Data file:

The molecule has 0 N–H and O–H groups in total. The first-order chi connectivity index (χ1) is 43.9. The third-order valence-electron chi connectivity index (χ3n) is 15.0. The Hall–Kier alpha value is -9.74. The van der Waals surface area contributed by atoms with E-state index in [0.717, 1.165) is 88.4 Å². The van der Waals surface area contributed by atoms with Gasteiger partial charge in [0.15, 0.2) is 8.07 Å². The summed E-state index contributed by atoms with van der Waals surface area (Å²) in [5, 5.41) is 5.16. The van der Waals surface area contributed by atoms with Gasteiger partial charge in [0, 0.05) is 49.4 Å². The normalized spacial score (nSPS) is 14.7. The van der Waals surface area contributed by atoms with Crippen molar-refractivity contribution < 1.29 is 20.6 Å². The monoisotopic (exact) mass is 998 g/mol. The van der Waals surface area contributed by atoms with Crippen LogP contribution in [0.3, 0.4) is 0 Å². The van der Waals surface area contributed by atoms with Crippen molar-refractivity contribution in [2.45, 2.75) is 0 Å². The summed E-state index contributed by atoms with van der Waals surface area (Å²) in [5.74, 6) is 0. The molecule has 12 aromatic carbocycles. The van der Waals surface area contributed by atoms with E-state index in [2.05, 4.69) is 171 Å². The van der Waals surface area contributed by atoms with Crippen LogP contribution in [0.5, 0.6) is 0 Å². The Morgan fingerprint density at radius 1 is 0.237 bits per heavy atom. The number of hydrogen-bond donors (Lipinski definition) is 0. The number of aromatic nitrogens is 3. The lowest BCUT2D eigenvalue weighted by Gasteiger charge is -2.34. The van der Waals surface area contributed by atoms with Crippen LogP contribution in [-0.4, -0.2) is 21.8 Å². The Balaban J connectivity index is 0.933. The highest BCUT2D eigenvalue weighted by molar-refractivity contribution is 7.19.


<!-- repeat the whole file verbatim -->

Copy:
The molecule has 0 N–H and O–H groups in total. The first-order chi connectivity index (χ1) is 43.9. The third-order valence-electron chi connectivity index (χ3n) is 15.0. The Hall–Kier alpha value is -9.74. The van der Waals surface area contributed by atoms with E-state index in [0.717, 1.165) is 88.4 Å². The van der Waals surface area contributed by atoms with Gasteiger partial charge in [0.15, 0.2) is 8.07 Å². The summed E-state index contributed by atoms with van der Waals surface area (Å²) in [5, 5.41) is 5.16. The van der Waals surface area contributed by atoms with Gasteiger partial charge in [0, 0.05) is 49.4 Å². The normalized spacial score (nSPS) is 14.7. The van der Waals surface area contributed by atoms with Crippen molar-refractivity contribution < 1.29 is 20.6 Å². The monoisotopic (exact) mass is 998 g/mol. The van der Waals surface area contributed by atoms with Crippen LogP contribution in [0.3, 0.4) is 0 Å². The van der Waals surface area contributed by atoms with Crippen molar-refractivity contribution in [2.45, 2.75) is 0 Å². The summed E-state index contributed by atoms with van der Waals surface area (Å²) in [5.74, 6) is 0. The molecule has 12 aromatic carbocycles. The van der Waals surface area contributed by atoms with E-state index in [2.05, 4.69) is 171 Å². The van der Waals surface area contributed by atoms with Crippen LogP contribution in [0.5, 0.6) is 0 Å². The Morgan fingerprint density at radius 1 is 0.237 bits per heavy atom. The number of hydrogen-bond donors (Lipinski definition) is 0. The number of aromatic nitrogens is 3. The lowest BCUT2D eigenvalue weighted by Gasteiger charge is -2.34. The van der Waals surface area contributed by atoms with Crippen LogP contribution in [-0.4, -0.2) is 21.8 Å². The Balaban J connectivity index is 0.933. The highest BCUT2D eigenvalue weighted by molar-refractivity contribution is 7.19.